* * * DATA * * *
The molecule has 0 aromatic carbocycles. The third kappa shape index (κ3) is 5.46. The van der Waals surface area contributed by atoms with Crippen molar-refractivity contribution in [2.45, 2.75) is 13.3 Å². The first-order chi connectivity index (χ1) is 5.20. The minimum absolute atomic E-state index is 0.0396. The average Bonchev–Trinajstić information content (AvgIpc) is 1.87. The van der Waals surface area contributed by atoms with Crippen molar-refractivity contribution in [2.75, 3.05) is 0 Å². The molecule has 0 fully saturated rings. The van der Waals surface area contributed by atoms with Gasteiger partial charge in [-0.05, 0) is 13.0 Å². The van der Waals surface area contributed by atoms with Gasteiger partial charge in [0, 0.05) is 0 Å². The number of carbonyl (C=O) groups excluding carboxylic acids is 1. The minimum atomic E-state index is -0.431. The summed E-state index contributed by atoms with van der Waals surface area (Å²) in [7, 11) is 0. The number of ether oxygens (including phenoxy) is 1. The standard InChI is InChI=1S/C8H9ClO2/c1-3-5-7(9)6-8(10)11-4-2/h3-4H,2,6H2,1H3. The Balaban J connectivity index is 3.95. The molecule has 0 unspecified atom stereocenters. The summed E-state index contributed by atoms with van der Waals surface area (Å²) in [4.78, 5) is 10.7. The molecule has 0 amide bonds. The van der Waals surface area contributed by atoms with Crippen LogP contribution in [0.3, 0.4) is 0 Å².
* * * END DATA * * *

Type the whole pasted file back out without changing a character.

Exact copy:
The molecule has 0 aromatic carbocycles. The third kappa shape index (κ3) is 5.46. The van der Waals surface area contributed by atoms with Crippen molar-refractivity contribution in [2.45, 2.75) is 13.3 Å². The first-order chi connectivity index (χ1) is 5.20. The minimum absolute atomic E-state index is 0.0396. The average Bonchev–Trinajstić information content (AvgIpc) is 1.87. The van der Waals surface area contributed by atoms with Crippen molar-refractivity contribution in [2.75, 3.05) is 0 Å². The molecule has 0 fully saturated rings. The van der Waals surface area contributed by atoms with Gasteiger partial charge in [-0.05, 0) is 13.0 Å². The van der Waals surface area contributed by atoms with Gasteiger partial charge in [0, 0.05) is 0 Å². The number of carbonyl (C=O) groups excluding carboxylic acids is 1. The minimum atomic E-state index is -0.431. The summed E-state index contributed by atoms with van der Waals surface area (Å²) in [7, 11) is 0. The number of ether oxygens (including phenoxy) is 1. The standard InChI is InChI=1S/C8H9ClO2/c1-3-5-7(9)6-8(10)11-4-2/h3-4H,2,6H2,1H3. The Balaban J connectivity index is 3.95. The molecule has 0 unspecified atom stereocenters. The summed E-state index contributed by atoms with van der Waals surface area (Å²) in [4.78, 5) is 10.7. The molecule has 0 amide bonds. The van der Waals surface area contributed by atoms with Crippen LogP contribution in [0.3, 0.4) is 0 Å².